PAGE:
Wednesday, March 21, 2018

Luke and Leonie day 2

Big off-piste day today – not much time for technical input but we managed some all the same.


Revision of how the outside hip in the turn has to be held back while the ski pulls the leg around the turn. Both were having trouble with hip rotation preventing effective angulation and safe pressure on the fronts of the skis later in the turn. The effect on the spine and the reflex activated postural muscles had to be revised also – with the load testing added. Basically – the pelvis has to “face downhill” not the shoulders (reversing the direction of the twist of the base of the spine).

Pulling back the hip combined with a strong sinking down action at the hip allows the leg to rotate more easily in the hip socket. The rotation is “passive” is that there is no twisting of the foot or leg.

Luke for a moment experienced “2nd Order Confusion” when despite having already been generally moving his hip the right way he thought for a moment that he had been doing the opposite and was now having a revelation.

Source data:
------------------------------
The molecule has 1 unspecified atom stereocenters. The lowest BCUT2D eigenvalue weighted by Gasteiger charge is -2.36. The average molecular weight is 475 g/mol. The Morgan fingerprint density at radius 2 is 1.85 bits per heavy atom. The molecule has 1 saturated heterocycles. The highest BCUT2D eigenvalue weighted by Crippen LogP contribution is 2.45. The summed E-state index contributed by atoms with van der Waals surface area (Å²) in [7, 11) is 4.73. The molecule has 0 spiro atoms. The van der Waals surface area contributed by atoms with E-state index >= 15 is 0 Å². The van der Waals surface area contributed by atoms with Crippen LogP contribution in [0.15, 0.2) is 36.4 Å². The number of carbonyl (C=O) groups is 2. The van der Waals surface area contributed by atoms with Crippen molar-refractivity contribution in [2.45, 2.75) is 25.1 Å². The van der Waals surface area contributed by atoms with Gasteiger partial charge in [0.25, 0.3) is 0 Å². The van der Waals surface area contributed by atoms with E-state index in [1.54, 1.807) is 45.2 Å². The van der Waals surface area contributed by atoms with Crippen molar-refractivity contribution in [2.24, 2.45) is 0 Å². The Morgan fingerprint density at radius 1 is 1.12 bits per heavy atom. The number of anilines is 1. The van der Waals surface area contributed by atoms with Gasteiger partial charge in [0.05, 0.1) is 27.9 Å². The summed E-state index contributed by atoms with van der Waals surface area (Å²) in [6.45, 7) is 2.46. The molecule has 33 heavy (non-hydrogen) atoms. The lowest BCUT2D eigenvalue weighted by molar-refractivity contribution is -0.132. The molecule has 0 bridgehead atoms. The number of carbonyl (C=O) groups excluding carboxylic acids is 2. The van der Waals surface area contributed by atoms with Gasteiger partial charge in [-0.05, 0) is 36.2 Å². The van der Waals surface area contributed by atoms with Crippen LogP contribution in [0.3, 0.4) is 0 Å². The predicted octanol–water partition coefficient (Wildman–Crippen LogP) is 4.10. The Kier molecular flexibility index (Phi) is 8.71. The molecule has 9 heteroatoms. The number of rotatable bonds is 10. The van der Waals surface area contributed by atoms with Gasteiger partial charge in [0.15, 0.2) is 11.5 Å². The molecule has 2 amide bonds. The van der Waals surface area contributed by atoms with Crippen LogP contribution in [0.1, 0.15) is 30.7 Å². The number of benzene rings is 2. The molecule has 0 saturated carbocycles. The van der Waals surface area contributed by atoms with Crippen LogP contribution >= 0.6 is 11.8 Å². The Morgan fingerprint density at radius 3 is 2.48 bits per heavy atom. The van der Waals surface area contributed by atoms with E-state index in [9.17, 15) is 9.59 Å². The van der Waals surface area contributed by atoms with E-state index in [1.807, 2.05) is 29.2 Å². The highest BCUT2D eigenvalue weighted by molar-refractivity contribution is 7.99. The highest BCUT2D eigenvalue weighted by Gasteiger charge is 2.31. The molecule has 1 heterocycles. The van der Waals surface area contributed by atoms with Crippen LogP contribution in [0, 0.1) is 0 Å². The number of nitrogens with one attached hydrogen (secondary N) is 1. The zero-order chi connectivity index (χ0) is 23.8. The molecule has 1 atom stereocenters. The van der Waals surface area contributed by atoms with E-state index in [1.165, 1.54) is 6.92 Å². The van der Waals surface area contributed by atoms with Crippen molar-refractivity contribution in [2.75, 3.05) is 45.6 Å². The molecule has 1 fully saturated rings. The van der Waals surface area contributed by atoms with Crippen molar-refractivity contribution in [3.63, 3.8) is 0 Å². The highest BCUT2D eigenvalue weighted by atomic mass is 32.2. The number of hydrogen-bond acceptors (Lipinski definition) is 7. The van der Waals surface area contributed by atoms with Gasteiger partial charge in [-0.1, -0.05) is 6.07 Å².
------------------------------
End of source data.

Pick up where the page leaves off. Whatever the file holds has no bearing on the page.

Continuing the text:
Leonie just experienced ordinary confusion for a while but both were straightened out  fairly quickly.

Foot Forwards

While the hip is pulled backwards the foot/ski has to be pushed forwards – same leg.

Two Pivot Platform

The two ski pivot is properly explained on the fixed page accessed from the menu at the top of the page. Basically both needed to make a two footed platform for deep snow – to avoid the separation of the legs and instability that it can cause in those conditions. We looked at how the pivoting on each ski combined to pull the legs together and make a single platform. In deep snow the entire base of the ski loads up and so the mechanics of the pivot actually needs some forwards motion downhill – but the ski pushes the snow in a similar manner to sideslipping.

The angulation and chi-hips are used to develop  the pole support required for this pivot and to enable to pivoting from the ski fronts. Both Leonie and Luke need to be able to get further over the fronts of the skis with the use of pole support  - same when gripping on ice with the ski fronts on steep terrain.

I’m not going to waffle on any longer – there were loads of photos to sort out this evening and a long video to edit and upload…

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